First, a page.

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Without knowing the content in the service bond that you had signed it would not be easy to provide an accurate answer here. But then as a tip, it would be good to ask any lawyer to examine the service bond and check if it is correct as per the Indian contract act 1872. This could help in attaining the correct legal points in the first attempt itself.
In my viewpoint, it would not be easy for your employer to legally enforce the service bond especially if you are able to highlight in court that this is more of a one sided contract giving the employer unfair advantage over you. But then initiating proceedings in this manner could hamper the relations between you and your employer and also harm any chances of future reference from your employer.
If I am to proceed on a general note on the points you have mentioned above, it is true that if the 2 year bond period is tagged to an exact 2 year overseas assignment period, then your employer asking you to return 4 months earlier, makes the bond null and void unless there is a prorata type clause indicating how the bond period and the assignment duration vary accordingly with each other.
The company also has to determine and confirm the exact amount of training costs and expenses and the penalty can be claimed only in line with these factors. Stating exposure to the client and new technology does not stand legally valid. It has to be proven that the training provided to you was beneficial for your personal betterment as well. This is difficult to prove, especially when the company has been billing the client for the work you have been doing and making a profit.
The other aspect is that you had been sent to work on the project as part of a company requirement and not on your request. The next part would be about justifying the 2 year bond period and as to how reasonable this is, because during this 2 year period there should be no risk to your career where the company can hold back promotions and hikes though you perform well, because there is a bond. They cannot sack you as well if they feel you have not performed because it is as per the company bond requirements that you are serving the 2 year bond period.
Like these, there are lots of legal points to escape from the contract. But my personal advice would be to check with a legal advisor on how this can be managed without hurting the relations with your employer, so that you do not face any risk the future.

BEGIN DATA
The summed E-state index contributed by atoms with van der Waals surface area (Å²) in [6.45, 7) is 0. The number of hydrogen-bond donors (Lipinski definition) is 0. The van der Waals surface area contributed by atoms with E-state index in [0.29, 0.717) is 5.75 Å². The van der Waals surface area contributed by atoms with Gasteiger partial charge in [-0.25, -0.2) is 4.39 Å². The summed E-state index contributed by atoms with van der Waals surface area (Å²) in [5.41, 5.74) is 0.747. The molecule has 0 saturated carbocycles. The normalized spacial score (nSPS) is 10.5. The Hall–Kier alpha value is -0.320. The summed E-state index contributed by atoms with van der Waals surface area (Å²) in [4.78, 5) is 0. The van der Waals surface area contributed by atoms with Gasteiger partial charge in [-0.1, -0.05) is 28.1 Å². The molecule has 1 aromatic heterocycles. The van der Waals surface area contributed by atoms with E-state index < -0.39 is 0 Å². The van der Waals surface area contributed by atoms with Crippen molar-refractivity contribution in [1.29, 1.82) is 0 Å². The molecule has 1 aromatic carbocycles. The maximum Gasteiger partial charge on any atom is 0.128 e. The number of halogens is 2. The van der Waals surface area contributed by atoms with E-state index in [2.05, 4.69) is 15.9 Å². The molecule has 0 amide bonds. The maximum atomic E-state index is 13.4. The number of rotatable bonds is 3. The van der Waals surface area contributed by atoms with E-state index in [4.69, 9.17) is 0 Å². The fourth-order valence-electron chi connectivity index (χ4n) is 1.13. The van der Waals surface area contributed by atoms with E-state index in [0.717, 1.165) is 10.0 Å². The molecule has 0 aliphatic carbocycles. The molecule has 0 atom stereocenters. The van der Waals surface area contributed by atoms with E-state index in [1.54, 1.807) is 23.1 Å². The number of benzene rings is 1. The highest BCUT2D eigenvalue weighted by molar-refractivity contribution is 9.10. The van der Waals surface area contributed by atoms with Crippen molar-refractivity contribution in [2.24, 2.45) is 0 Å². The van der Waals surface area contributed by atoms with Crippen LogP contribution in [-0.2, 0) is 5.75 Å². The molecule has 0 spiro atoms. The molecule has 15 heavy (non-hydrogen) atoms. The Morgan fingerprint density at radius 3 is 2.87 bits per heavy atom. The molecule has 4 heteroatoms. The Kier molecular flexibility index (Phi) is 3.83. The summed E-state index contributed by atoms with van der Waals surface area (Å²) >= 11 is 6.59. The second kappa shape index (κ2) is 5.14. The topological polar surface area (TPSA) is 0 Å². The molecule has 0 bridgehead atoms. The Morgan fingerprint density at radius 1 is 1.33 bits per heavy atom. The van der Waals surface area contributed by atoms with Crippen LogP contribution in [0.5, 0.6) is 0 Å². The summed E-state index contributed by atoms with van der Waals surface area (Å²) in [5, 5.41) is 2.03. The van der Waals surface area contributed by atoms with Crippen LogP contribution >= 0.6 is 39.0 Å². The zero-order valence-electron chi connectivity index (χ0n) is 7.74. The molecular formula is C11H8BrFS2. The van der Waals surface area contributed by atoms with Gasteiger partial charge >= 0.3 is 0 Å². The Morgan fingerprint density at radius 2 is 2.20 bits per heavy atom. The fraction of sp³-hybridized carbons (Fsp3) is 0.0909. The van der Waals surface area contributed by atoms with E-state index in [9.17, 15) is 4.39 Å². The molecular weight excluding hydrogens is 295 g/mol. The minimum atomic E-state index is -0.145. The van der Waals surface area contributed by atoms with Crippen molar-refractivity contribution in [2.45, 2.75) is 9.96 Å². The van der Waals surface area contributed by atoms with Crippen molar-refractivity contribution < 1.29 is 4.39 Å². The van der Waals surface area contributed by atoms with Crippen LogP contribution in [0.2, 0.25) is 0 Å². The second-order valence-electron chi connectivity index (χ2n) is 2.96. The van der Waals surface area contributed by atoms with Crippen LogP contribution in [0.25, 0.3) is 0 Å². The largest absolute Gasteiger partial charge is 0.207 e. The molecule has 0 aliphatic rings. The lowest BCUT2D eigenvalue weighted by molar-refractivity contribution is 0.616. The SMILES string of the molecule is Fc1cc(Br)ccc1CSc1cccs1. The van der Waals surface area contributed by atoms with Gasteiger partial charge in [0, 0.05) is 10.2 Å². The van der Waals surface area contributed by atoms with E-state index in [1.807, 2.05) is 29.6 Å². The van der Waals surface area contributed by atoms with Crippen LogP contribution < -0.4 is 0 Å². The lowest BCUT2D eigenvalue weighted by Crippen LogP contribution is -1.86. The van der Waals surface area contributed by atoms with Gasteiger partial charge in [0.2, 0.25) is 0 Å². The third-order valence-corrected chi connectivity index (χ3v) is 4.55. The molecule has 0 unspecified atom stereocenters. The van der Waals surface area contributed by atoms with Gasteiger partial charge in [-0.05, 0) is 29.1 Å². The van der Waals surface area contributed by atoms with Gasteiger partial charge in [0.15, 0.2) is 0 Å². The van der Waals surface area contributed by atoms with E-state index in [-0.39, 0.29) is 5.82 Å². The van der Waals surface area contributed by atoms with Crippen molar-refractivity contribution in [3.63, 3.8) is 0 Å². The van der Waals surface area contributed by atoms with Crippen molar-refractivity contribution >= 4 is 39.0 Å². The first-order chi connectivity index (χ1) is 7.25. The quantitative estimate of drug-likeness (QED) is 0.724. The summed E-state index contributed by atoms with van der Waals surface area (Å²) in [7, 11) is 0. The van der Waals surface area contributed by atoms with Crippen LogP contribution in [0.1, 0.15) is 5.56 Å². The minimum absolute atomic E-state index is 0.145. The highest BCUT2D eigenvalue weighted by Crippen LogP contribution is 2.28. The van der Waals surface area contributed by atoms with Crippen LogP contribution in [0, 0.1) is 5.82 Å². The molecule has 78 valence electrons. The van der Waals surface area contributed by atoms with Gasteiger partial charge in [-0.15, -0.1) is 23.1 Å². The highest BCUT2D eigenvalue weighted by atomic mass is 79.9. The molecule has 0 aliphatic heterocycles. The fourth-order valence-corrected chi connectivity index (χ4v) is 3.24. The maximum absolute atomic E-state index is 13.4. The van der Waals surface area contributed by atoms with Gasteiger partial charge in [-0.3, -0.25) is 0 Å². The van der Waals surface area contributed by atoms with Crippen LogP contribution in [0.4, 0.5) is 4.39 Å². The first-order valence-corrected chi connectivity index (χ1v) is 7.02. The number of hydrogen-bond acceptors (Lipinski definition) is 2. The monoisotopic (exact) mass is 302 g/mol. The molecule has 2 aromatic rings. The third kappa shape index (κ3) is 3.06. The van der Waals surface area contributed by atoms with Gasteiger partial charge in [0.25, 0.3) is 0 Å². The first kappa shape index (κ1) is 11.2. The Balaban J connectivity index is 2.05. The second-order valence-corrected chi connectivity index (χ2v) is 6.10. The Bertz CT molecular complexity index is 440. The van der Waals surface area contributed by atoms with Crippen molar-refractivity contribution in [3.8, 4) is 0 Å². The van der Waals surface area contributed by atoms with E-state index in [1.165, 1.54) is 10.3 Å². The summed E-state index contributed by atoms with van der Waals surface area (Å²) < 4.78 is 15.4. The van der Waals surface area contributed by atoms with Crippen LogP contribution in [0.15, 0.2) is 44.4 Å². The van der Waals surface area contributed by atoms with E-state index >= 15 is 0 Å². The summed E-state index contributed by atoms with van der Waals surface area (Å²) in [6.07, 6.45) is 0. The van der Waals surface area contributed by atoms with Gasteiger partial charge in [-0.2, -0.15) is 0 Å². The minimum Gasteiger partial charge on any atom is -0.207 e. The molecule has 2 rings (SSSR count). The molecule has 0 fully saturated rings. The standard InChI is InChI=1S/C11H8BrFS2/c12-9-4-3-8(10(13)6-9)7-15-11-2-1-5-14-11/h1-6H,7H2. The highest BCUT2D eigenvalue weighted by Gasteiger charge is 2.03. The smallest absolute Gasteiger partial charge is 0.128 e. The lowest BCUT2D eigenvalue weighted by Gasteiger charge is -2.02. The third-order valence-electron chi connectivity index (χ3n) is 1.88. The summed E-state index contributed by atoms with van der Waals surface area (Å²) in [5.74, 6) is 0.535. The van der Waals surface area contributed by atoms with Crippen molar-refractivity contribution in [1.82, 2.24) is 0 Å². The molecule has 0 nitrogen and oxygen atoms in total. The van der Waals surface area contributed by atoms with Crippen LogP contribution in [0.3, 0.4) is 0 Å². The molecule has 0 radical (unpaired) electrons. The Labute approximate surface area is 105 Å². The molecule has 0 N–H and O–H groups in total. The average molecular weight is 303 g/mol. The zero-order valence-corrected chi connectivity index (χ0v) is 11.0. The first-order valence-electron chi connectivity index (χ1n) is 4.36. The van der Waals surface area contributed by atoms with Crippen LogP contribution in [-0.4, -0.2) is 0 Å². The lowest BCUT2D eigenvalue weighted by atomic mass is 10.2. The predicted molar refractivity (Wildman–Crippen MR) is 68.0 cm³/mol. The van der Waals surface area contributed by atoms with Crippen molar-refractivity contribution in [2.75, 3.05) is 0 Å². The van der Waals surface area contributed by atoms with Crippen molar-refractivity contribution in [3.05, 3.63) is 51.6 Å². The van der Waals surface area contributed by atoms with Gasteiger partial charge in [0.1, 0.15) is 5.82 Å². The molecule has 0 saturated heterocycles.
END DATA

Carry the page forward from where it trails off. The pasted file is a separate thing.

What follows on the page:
From India, Bengaluru
toushichThank you @Nelsonthomas9102. That is an insightful reply. This is a sticky situation indeed.
To give more information about the situation, the contract states that I the employee of my own free will bind myself to the 2 years period. The start and end date is stated but there is no prorata clause. My employer did offer to reduce the bond period by 4 months, the same amount of time that they reduced my term in the host country.
The full expenses which includes the hardship allowance, accommodations, flights, freights, insurance and other expenses involved in my assignment will apply as liquidated damages should I leave the company. The amount to compensate was not explicitly stated in the contract but was mentioned in the email. It was only stated that I would have to serve the home company for 2 years after my assignment but no mention of the penalty should I break the bond after the assignment.
The nature of my assignment was to take up a position in the host company, doing work as an employee. There has been no mentor nor training involved.
The company is obligated to send employees to the host country due to the fees the host company has to pay the home company based on the number of expats sent to the host country. Due to an internal change in policy, the fees are no longer based on the number of expats. As a result, the home company requests for me to return in advance due to this policy change.
From India, Indore
It seems it is your company which has breached the agreement by instructing you to return to your home company, just because there has been a change of terms between the home company and the host company.
In software companies working in such situations the observation has been that employees are initially billed by the hour and so it makes business sense to send more employees for increased billing. At a later stage when the software has finally been hosted onto the client server, then support for a short period is provided before the final closure. At this time, like in a fixed price project the client will agree to pay a fixed amount irrespective of the number of employees working on the project. At this point, it makes business sense to reduce the number of employees working on the project.
In your case, the situation seems to be similiar to what has occurred above where your company had recalled you due to changes in the terms between the client and the service provider. So, in my opinion there is no legal obligation from your end to abide by the terms of the service bond.
Your employer cannot also suddenly make up a prorating clause stating that the 4 months shall be adjusted. This also breaches the agreement.
Liquidation damage cannot be claimed as well, because your company has profited from payments from the host company on account of the work you have been doing and it was the home company that changed the agreement, not you.
This arrangement looks totally incorrect in every aspect from what I see. It is better to start discussions with your employer to drop the coverage of the service bond. If burning the bridges does not matter, you can discuss with a lawyer as well.
From India, Bengaluru